In 1978, Anderson—who moved to New York in 1973, after several years in California—emerged on the international stage after Lewis recommended him as his replacement in the Anthony Braxton Quartet. “Before Braxton, my career was mostly Latin bands, which wasn’t going to result in Ray Anderson groups or records,” Anderson said. “When I got the gig, we rehearsed in Chicago for a few weeks, and I spent eight hours a day in the basement of my parents’ house trying to learn to play this shit, which was kicking my ass! The intensity of the creative demand forced you to find different stuff, to make a different sound as well as develop the ability to move around the horn and articulate. I made huge leaps.
“I’d try to figure out what to do to play with what Braxton was doing, and either support it in some kind of contrapuntal way or get in there with the same type of energy or sound. One day Braxton told me, ‘Ray, I’m over there playing my thing. You stay over there, and play your thing.’ That was highly educational. Everything is related, but it doesn’t have to be in a tight way. You could argue that’s a real Chicago perspective, a way of making the canvas bigger, getting a wider focus, like pulling back the movie camera and seeing not only the lovers embracing under the palm tree but that Krakatoa is about to go off.”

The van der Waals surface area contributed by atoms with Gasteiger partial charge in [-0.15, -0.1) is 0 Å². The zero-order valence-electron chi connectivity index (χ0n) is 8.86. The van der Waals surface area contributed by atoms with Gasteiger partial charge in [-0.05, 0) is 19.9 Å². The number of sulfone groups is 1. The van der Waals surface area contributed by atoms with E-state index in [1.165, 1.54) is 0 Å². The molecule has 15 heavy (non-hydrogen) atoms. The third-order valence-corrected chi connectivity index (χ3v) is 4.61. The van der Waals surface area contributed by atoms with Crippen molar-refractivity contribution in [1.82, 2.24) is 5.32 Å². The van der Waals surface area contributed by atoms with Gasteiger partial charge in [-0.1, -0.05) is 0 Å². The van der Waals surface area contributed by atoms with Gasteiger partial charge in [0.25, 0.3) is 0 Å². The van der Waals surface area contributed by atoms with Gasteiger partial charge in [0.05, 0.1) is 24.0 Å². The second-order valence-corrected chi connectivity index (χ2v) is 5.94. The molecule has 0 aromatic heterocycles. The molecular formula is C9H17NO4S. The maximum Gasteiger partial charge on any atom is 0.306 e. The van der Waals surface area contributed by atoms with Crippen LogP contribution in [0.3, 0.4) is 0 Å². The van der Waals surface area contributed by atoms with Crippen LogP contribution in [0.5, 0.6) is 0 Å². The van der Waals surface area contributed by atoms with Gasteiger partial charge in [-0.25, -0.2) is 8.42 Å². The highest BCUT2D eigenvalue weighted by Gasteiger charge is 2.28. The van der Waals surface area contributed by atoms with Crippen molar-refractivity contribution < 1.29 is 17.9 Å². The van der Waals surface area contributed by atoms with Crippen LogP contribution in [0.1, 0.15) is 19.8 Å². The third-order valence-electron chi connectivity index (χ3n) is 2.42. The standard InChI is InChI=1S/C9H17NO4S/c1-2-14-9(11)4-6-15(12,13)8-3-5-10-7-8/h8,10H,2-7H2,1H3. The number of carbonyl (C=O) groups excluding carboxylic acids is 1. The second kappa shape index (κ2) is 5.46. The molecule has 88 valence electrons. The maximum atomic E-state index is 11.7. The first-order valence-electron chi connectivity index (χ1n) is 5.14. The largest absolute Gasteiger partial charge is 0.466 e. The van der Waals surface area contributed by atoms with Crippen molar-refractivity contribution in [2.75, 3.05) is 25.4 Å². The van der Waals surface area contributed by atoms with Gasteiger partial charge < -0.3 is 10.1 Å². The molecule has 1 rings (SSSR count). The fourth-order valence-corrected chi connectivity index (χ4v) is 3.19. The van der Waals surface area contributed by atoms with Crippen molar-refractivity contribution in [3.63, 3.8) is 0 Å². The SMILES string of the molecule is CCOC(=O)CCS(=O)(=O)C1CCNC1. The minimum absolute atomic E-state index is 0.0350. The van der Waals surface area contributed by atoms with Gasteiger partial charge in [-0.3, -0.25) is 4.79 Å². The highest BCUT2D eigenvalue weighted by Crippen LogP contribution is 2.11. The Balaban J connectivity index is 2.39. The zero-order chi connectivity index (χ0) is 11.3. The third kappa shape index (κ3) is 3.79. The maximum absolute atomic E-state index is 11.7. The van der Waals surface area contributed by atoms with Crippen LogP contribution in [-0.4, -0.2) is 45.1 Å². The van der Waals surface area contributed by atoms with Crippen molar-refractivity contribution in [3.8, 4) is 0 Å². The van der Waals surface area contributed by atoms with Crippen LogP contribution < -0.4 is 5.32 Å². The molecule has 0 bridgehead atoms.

In following that “big-canvas” aesthetic, Anderson has sought “to represent all the different aspects of what a given band is doing” on his recorded corpus. An exception is the self-produced duo, Love Notes, from 2009, on which Anderson and Salerno explore ten standards that address the subject of love from various angles. Adjectives like “loud,” “aggressive,” “boisterous,” “brash,” “blustery’ and “wild and woolly”—the descriptives are culled from mainstream press accounts of Anderson’s musical production of the ’80s and ’90s—decidedly do not apply.
“For many years I wanted to make an album of romance that is a unified work of art,” Anderson says. “It’s a tighter focus. There’s considerable variation, but it inhabits an area. I was thinking about the lyrics, and the way I feel about these songs made me play in a way that’s not as wild. There’s a lot of grief in that record, too. Guess what? I’m not one-dimensional.”